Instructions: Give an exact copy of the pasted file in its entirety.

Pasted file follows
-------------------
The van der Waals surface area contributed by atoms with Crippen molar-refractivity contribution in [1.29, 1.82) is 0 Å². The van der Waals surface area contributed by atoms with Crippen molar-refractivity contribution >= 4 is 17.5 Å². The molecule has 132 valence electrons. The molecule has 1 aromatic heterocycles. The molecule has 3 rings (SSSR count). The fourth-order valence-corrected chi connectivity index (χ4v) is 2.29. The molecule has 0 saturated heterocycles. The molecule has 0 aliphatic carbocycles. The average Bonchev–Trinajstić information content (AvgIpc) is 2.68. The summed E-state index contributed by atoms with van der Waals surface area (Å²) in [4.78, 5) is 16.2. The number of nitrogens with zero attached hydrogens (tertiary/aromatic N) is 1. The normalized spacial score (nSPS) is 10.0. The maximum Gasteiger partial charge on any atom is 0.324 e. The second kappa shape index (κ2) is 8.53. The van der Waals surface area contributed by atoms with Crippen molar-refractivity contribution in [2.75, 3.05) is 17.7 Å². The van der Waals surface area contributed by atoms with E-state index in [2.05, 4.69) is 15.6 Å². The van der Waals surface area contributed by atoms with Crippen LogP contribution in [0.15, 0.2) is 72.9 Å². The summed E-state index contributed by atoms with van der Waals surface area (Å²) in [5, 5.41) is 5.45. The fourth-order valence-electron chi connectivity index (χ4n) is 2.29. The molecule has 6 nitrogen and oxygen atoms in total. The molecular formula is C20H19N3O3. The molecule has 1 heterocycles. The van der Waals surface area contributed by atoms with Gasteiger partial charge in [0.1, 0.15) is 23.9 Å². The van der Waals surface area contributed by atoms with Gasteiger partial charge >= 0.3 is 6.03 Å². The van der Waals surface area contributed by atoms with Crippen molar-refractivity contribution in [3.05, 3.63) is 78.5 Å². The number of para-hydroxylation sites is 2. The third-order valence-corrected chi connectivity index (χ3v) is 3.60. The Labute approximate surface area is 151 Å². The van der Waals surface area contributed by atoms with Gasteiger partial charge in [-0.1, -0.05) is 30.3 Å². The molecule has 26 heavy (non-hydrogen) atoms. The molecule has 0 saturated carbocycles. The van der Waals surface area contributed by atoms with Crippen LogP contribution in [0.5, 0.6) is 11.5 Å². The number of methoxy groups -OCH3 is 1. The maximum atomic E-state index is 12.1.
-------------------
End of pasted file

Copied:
The van der Waals surface area contributed by atoms with Crippen molar-refractivity contribution in [1.29, 1.82) is 0 Å². The van der Waals surface area contributed by atoms with Crippen molar-refractivity contribution >= 4 is 17.5 Å². The molecule has 132 valence electrons. The molecule has 1 aromatic heterocycles. The molecule has 3 rings (SSSR count). The fourth-order valence-corrected chi connectivity index (χ4v) is 2.29. The molecule has 0 saturated heterocycles. The molecule has 0 aliphatic carbocycles. The average Bonchev–Trinajstić information content (AvgIpc) is 2.68. The summed E-state index contributed by atoms with van der Waals surface area (Å²) in [4.78, 5) is 16.2. The number of nitrogens with zero attached hydrogens (tertiary/aromatic N) is 1. The normalized spacial score (nSPS) is 10.0. The maximum Gasteiger partial charge on any atom is 0.324 e. The second kappa shape index (κ2) is 8.53. The van der Waals surface area contributed by atoms with Crippen molar-refractivity contribution in [2.75, 3.05) is 17.7 Å². The van der Waals surface area contributed by atoms with E-state index in [2.05, 4.69) is 15.6 Å². The van der Waals surface area contributed by atoms with Crippen LogP contribution in [0.15, 0.2) is 72.9 Å². The summed E-state index contributed by atoms with van der Waals surface area (Å²) in [5, 5.41) is 5.45. The fourth-order valence-electron chi connectivity index (χ4n) is 2.29. The molecule has 6 nitrogen and oxygen atoms in total. The molecular formula is C20H19N3O3. The molecule has 1 heterocycles. The van der Waals surface area contributed by atoms with Gasteiger partial charge in [0.1, 0.15) is 23.9 Å². The van der Waals surface area contributed by atoms with Gasteiger partial charge >= 0.3 is 6.03 Å². The van der Waals surface area contributed by atoms with Crippen molar-refractivity contribution in [3.05, 3.63) is 78.5 Å². The number of para-hydroxylation sites is 2. The third-order valence-corrected chi connectivity index (χ3v) is 3.60. The Labute approximate surface area is 151 Å². The van der Waals surface area contributed by atoms with Gasteiger partial charge in [-0.1, -0.05) is 30.3 Å². The molecule has 26 heavy (non-hydrogen) atoms. The molecule has 0 saturated carbocycles. The van der Waals surface area contributed by atoms with Crippen LogP contribution in [0.5, 0.6) is 11.5 Å². The number of methoxy groups -OCH3 is 1. The maximum atomic E-state index is 12.1.